The cooperating teacher explained to me that she uses different reading passages to interest the different students. The practice FCAT exams have various passages relating to numerous subjects. In addition, the school has a program in place encouraging the students to read for one million minutes! All of the students are pushing to earn a million minutes in reading regardless of the book that they pick. This program gives these students the opportunity to pick the type of books that interest them the most. I believe that this program is very helpful and essential for getting the students to push themselves to grab books that will help them reach this tough goal. In addition, the teachers each have ESOL strands that they adhere to, to make sure that they are addressing the correct issues for their students. For the reading and science classes that I observed, the students were classified under the C2 sections. The teachers’ objective for these few students includes creating and using visual and graphic organizers. The style of visual and graphic organizers designated for these students is among the use of computers, software, and graphical design. The teacher implements graphs on the tests, and within the readings, in order to get the students to learn the correct way to read and interpret graphs. This will hopefully help the transition for transferring thoughts from their native language to English much smoother.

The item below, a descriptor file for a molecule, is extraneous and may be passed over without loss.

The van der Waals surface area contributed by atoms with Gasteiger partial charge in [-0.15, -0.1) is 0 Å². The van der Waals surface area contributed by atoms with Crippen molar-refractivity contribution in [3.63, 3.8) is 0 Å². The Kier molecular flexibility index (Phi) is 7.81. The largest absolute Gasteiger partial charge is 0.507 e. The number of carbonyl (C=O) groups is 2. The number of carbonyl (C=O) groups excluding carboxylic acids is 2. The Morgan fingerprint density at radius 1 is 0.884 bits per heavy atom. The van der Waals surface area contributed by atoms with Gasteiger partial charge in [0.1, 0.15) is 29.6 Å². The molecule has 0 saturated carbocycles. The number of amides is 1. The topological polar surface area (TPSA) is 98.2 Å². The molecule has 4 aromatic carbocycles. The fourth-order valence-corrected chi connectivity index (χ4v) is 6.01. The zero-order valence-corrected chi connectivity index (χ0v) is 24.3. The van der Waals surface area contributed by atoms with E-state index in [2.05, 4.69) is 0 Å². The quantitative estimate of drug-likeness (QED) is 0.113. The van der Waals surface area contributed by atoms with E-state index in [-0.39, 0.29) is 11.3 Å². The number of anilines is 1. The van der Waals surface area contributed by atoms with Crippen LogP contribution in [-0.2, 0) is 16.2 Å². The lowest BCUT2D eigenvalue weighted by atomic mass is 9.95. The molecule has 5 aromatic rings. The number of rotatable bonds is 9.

The school also uses a program from Discovery Education, called Discovery Education streaming. This streaming program is accessed through the internet and includes over 8,000 video clips that enhance learning through visual and audio effects.

I’m very big proponent in this style of learning for the students, both of other languages and of English. Otherwise, there were a few other things that I would have tried to use in the classroom to promote the multicultural atmosphere of this country. For one, I would have created a project requiring the students to research and develop a profile for three countries, one of which would be their country of origin. After they present these countries, all of the students would have the knowledge of the countries around the world and their similarities, and/or differences. Secondly, I would love to have signs around the entire classroom of the different outfits of the cultures, including greeting words and ways to say “goodbye.” For my third idea, I would like to have a brief celebration of the major holidays of as many of the ethnicities as we could. I think that these events would promote multiculturalism and help many of the students, especially ESOL, feel more comfortable in the classroom setting.

            I was deeply surprised at the experience that I had at Forest Glen Middle School. The students are working very hard to maintain high levels on their FCAT. Although the ESOL students face major language barriers, they attempt to progress by associating themselves with English-speaking students. Also the teachers have numerous strategies to help these students feel comfortable, including online video streaming and the integration of computers in the curriculum.

Note: Russell Roache is an education major at Nova South Eastern University.

Also see Creating culture diversity

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Role of alternative languages in our society